‘Highly mutated’ COVID-19 variant detected in Australia

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The first case of the “highly mutated” COVID-19 variant BA.2.86, colloquially known as Pirola, has been detected in Australia.

Western Australia‘s health department has confirmed to 9news.com.au it has conducted genomic sequencing on a local case which shows it is “without significant differences” to BA.2.86 variants found overseas that have sparked global concern.

The new variant has so far been detected in 15 countries through genomic sequencing.

READ MORE: What the COVID-19 inquiry will look at – and what it won’t

Pirola appears to have evolved from the Omicron subvariant BA.2, which was widely circulating in early 2022.

New mutated versions of COVID-19 pop up frequently, but this one has caught the attention of scientists due to the large number of mutations compared to its predecessor, Omicron subvariant BA.2.

The variant BA.2.86 has 33 changes to its spike proteins – the spikey outer part of the virus that allows it to enter its host.

This is of the same magnitude as the number of changes found in Omicron compared to its forerunner Delta which saw it sweep the world. 

The World Health Organisation classified BA.2.86 as a “variant under monitoring” on August 18.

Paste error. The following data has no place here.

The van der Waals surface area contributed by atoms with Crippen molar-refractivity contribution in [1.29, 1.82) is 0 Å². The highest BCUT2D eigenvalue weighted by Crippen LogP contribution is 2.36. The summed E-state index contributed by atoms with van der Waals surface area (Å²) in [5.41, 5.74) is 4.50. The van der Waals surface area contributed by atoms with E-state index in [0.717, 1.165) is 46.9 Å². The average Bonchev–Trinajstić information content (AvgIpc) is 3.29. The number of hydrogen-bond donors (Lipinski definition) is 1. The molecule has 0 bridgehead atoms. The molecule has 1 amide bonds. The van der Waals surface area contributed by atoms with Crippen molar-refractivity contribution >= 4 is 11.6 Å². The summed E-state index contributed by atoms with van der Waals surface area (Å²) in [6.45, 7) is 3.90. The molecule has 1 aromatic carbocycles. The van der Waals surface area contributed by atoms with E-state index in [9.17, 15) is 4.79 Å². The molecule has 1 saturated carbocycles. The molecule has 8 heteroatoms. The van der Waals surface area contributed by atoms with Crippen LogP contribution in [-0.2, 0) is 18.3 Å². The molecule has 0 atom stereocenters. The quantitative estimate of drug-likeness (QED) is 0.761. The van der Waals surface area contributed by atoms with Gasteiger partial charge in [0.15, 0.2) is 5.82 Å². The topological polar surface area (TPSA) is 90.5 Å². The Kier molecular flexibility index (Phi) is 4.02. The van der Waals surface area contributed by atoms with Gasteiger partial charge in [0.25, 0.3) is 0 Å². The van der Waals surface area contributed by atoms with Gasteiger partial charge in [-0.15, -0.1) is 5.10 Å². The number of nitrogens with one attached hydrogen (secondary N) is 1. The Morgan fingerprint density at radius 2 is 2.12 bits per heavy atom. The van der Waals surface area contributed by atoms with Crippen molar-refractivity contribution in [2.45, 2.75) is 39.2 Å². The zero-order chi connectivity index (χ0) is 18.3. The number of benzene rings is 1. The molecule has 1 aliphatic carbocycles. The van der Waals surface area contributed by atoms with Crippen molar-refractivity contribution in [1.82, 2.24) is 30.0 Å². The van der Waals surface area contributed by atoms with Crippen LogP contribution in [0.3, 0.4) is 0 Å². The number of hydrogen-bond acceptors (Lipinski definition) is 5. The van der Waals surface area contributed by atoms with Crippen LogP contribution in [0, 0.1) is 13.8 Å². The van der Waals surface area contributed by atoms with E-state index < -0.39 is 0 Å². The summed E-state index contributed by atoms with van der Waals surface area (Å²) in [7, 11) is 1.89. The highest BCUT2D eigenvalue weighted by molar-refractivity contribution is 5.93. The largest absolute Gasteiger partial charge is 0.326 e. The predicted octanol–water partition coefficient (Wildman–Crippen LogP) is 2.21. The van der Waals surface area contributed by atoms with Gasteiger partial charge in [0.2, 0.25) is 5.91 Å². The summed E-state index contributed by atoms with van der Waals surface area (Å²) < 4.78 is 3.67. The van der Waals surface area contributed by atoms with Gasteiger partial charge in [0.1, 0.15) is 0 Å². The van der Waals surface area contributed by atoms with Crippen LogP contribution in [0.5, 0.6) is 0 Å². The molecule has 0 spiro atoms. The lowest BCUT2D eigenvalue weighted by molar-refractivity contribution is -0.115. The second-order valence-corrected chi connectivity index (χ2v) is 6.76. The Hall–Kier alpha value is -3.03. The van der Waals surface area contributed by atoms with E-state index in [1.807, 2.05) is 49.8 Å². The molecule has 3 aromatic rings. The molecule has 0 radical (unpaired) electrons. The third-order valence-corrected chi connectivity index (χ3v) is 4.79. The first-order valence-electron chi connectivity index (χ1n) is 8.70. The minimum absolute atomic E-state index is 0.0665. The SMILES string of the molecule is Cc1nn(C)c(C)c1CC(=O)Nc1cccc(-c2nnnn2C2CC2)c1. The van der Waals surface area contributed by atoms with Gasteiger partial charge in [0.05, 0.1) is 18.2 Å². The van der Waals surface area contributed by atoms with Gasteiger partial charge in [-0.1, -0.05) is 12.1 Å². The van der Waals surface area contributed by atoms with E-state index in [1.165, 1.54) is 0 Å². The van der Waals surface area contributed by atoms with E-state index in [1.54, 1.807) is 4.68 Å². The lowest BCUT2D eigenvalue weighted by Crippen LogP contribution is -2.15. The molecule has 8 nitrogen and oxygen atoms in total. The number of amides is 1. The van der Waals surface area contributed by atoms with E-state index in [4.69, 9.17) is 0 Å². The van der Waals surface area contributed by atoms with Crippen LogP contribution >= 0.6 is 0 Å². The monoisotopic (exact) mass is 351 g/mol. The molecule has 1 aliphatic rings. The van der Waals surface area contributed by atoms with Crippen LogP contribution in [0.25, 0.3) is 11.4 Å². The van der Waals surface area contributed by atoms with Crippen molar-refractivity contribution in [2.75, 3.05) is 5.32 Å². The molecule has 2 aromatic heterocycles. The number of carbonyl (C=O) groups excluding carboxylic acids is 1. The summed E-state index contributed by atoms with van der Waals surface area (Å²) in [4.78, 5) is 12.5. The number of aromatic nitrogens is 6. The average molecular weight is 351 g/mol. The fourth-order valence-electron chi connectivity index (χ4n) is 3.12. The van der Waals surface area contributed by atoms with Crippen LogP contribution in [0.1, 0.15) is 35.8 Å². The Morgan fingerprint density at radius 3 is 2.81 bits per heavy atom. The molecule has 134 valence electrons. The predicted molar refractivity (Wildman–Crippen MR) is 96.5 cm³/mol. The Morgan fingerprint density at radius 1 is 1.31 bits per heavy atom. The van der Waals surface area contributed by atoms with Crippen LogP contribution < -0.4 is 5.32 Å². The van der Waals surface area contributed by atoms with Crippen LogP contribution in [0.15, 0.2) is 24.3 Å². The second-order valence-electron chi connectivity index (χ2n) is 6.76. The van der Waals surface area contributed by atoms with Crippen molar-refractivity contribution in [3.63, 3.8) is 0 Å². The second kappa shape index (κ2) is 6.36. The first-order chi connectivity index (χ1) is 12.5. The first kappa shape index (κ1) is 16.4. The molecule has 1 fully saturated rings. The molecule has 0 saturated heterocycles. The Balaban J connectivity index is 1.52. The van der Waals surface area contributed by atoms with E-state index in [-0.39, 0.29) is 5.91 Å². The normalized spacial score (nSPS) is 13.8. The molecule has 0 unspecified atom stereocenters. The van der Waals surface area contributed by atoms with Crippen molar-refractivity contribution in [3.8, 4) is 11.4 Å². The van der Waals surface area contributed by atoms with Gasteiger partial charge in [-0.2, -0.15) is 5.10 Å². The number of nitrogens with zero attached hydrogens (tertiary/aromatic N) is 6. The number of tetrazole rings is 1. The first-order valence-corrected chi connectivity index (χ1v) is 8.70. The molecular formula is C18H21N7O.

This is below the classification of “variant of concern”, which would prompt the variant to get a Greek letter name like Delta or Omicron.

The United Kingdom has accelerated its vaccination program for health workers and vulnerable groups in response to the spread of the strain there.

Variant BA.2.86 so far isn’t behaving significantly differently to previous variants and there is no indication that it causes different or more severe symptoms.

However, the number of mutations has scientists concerned that it may prove resistant to current vaccines which were modelled on other variants.

Vaccine manufacturer Moderna has released research suggesting its latest booster shot helped protect against BA.2.86, despite being modelled on a different variant.

WA Health simply encouraged the public to maintain current recommendations for protecting against COVID-19, including washing and sanitising hands, covering coughs and staying home if unwell.


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